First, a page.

Despite the warnings about mental health in agricultural publications, I thought we were unaffected. I’m the eternal optimist. Lockdowns didn’t affect us much. The farm is doing well and growing. No problems here, I thought. But I was wrong.
In retrospect, it started in late November 2020. I reluctantly took the latest Environmental Farm Plan, getting it off the list early, to comply with proAction and keep our milk licence. I am no longer a fan of the EFP. It is not for us. I completed the workbook and mailed it. Voluntarily? No, I had no choice. It was returned several weeks later and still sits under the desk unopened.
December and Christmas rolled in. A quiet affair this year except for a family problem on the 24th which continues. None of us can fix it.
January my mother-in-law passed. She was 103. A family member who was sitting with her tested positive and he and three others required two weeks quarantine.
I turned to the farm books which rolled into income taxes. Having always worked in accounting, this is my job, but I had a hard time wrapping my brain around it.
There were webinars on farm succession then Dairy Trace. Thinking I was almost done, I discovered they had literally hundreds more cattle assigned to us that the 90+ we own. Using their 27-page inventory and crossing off the valid numbers, they offered to delete the rest for me. Did they get a hint I was coming unglued?
The DFO environmental questionnaire was a boost. Having bird and bat houses gave bonus points. Like the EFP, the bigger and more chemical farms scored better. Another questionnaire was about dairy cows going outside.
Somewhere in all this the HST returns were filed, the books and countless records maintained and bills paid, plus cow health, registrations and breeding recorded. Endless requests for surveys were ignored. I started the prep work and SOP’s (standard operating procedures) for our July proAction self-certification. A grass-fed milk producer meeting about changing requirements saw the DFO lose. Add in my freelance writing — one weekly, one monthly and one quarterly — plus our bank’s usual mess up when a holiday arrives on the 15th and our loan payments are not deducted without many emails. No doubt there was more.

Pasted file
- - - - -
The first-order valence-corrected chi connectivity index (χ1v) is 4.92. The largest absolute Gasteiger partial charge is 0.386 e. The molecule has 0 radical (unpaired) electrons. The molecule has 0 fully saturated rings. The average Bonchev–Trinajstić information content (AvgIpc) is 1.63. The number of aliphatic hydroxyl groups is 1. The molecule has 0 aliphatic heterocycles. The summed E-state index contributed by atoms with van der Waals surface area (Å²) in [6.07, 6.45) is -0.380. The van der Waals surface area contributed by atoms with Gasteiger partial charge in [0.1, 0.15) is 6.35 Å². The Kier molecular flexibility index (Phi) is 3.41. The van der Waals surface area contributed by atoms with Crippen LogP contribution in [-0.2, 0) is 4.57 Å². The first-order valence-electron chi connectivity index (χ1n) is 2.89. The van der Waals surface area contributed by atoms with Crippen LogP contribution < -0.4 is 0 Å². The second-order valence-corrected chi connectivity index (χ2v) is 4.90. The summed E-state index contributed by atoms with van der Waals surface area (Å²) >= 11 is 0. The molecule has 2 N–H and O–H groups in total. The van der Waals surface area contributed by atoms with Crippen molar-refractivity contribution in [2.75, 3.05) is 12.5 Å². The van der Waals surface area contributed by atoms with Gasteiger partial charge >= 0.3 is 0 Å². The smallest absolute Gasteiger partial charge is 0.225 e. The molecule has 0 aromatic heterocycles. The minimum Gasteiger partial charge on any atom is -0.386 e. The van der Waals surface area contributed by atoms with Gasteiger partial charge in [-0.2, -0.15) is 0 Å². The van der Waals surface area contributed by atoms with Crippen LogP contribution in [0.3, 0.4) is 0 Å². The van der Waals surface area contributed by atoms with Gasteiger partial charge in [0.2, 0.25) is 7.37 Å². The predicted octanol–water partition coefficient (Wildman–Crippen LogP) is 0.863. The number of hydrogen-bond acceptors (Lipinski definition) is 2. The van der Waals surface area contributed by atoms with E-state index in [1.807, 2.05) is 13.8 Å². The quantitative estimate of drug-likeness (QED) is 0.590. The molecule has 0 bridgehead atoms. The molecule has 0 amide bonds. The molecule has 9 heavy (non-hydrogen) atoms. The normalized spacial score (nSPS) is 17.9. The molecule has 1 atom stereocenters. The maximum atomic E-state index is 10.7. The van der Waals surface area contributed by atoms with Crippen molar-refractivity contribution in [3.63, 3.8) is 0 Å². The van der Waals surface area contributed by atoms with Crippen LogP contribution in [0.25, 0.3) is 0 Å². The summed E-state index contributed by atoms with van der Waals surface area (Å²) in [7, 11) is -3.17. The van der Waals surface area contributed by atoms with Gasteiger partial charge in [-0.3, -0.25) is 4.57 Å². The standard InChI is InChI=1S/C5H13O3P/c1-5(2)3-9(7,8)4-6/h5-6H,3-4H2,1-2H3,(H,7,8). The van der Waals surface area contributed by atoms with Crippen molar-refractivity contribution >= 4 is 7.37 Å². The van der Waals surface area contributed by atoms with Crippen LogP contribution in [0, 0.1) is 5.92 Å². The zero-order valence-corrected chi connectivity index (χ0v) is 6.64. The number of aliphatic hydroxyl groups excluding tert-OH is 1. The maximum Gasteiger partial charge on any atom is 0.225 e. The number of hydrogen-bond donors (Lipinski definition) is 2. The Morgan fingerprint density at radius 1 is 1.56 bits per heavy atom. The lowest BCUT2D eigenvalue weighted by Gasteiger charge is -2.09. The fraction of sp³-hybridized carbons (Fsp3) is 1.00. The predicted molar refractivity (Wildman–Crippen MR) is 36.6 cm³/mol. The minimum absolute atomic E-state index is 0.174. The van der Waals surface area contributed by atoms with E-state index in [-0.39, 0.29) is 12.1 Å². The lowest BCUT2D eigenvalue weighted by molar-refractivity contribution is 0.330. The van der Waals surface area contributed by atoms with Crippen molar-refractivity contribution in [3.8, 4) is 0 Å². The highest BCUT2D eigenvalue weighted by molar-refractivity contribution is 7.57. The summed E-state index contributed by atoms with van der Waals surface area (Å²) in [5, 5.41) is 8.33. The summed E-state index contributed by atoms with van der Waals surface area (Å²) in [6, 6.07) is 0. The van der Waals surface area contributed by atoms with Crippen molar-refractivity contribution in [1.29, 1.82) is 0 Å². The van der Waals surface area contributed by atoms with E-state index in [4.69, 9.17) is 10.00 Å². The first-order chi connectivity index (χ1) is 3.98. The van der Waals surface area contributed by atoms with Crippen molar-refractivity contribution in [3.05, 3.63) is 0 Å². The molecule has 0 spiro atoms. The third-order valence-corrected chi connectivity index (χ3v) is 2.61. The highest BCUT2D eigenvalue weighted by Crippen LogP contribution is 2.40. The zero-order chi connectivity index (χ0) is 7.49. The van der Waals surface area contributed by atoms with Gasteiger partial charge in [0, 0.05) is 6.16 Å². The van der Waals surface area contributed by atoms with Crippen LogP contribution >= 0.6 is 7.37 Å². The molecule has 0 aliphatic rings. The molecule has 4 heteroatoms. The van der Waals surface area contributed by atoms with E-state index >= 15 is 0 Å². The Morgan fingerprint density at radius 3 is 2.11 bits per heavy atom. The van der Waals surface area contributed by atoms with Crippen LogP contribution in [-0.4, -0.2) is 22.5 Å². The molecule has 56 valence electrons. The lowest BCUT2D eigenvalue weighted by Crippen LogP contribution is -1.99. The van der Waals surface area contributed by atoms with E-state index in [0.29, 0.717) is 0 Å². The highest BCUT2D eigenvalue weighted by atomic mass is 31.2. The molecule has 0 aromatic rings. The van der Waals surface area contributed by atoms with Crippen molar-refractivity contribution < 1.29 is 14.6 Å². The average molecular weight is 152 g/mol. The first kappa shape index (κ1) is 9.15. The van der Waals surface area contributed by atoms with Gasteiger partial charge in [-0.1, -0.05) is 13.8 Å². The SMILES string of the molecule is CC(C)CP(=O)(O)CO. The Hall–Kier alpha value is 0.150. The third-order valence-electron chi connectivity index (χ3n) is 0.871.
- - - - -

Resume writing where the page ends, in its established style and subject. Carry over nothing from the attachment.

From March to June I was dragging, bad tempered and tied to either the desk or computer. I was stuck in the house and wanted to be anywhere but there. Husband and son occasionally mowed the lawn when it resembled a hay field but no weeding and no seeds had been started. The garden went down hill and vegetable beds grew tall weeds. The least problem could throw me into tears or a rampage through no one’s fault. I felt nothing was worth doing.
I knew this was not me. My brain, usually so positive, saw nothing good. Fortunately something inside identified depression and I contacted a health care provider and we talked. Not just once but many times. I wanted no part of it. I talked with my bewildered husband. He was as confused as me. Fight it in little bits, I was told. Force yourself.
By mid-June I was making myself do some gardening which, for 60 years I have loved. One bed weeded, some plants bought and seeds sown. Then another. The vegetable garden was finished by June 30 – late but accomplished. I cut the grass for the first time in July. By August I was cleaning up the flower beds. No, the depression is not 100% gone. There are days where I feel down, but not as bad as before.
I know it was the paper work demanded by government, DFO, DFC and the rest. Everyone wants their bit “or else.” Individually they are manageable. Added together, almost insurmountable. Far too much. I decided to tell others what had/is happening. Each time I relate it, it becomes easier and more goes away. Surprisingly, many have experienced the same. Too many. And once I talk, they do too. Pride be damned, the more you talk, the more it goes away.
We are making changes here now. Hopefully that will keep the monster at bay. At least we all now know what it was and why.
The powers that invent the necessity of this paper work need to realize that their little bit is a part of a massive stack that falls on farmers’ backs. Their demands affected my health and, it seems, that of others. Stop it. Reduce it. Before you kill someone.
Angela Dorie is an agricultural writer and a Jersey farmer near Cornwall.